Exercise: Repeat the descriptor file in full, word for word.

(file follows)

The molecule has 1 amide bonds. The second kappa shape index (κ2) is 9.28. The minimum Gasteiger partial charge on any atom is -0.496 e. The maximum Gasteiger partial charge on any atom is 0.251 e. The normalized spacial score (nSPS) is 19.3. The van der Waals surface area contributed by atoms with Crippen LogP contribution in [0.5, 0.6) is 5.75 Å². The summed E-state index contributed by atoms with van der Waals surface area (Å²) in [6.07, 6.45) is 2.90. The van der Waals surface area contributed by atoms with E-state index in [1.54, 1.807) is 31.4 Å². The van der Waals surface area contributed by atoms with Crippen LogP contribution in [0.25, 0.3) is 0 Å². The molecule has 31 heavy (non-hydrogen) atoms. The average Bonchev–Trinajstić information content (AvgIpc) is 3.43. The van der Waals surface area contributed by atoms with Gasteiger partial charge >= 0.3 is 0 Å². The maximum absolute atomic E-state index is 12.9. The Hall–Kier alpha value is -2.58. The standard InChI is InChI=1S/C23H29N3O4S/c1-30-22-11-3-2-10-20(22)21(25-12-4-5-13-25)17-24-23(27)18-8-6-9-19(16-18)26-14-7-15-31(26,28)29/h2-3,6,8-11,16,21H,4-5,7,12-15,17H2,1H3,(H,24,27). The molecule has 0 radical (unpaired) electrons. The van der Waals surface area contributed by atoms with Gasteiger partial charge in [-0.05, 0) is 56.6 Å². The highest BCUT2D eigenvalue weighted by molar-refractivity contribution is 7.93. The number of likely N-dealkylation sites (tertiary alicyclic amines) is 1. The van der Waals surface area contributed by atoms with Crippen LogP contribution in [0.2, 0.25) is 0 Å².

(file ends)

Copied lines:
The molecule has 1 amide bonds. The second kappa shape index (κ2) is 9.28. The minimum Gasteiger partial charge on any atom is -0.496 e. The maximum Gasteiger partial charge on any atom is 0.251 e. The normalized spacial score (nSPS) is 19.3. The van der Waals surface area contributed by atoms with Crippen LogP contribution in [0.5, 0.6) is 5.75 Å². The summed E-state index contributed by atoms with van der Waals surface area (Å²) in [6.07, 6.45) is 2.90. The van der Waals surface area contributed by atoms with E-state index in [1.54, 1.807) is 31.4 Å². The van der Waals surface area contributed by atoms with Crippen LogP contribution in [0.25, 0.3) is 0 Å². The molecule has 31 heavy (non-hydrogen) atoms. The average Bonchev–Trinajstić information content (AvgIpc) is 3.43. The van der Waals surface area contributed by atoms with Gasteiger partial charge >= 0.3 is 0 Å². The maximum absolute atomic E-state index is 12.9. The Hall–Kier alpha value is -2.58. The standard InChI is InChI=1S/C23H29N3O4S/c1-30-22-11-3-2-10-20(22)21(25-12-4-5-13-25)17-24-23(27)18-8-6-9-19(16-18)26-14-7-15-31(26,28)29/h2-3,6,8-11,16,21H,4-5,7,12-15,17H2,1H3,(H,24,27). The molecule has 0 radical (unpaired) electrons. The van der Waals surface area contributed by atoms with Gasteiger partial charge in [-0.05, 0) is 56.6 Å². The highest BCUT2D eigenvalue weighted by molar-refractivity contribution is 7.93. The number of likely N-dealkylation sites (tertiary alicyclic amines) is 1. The van der Waals surface area contributed by atoms with Crippen LogP contribution in [0.2, 0.25) is 0 Å².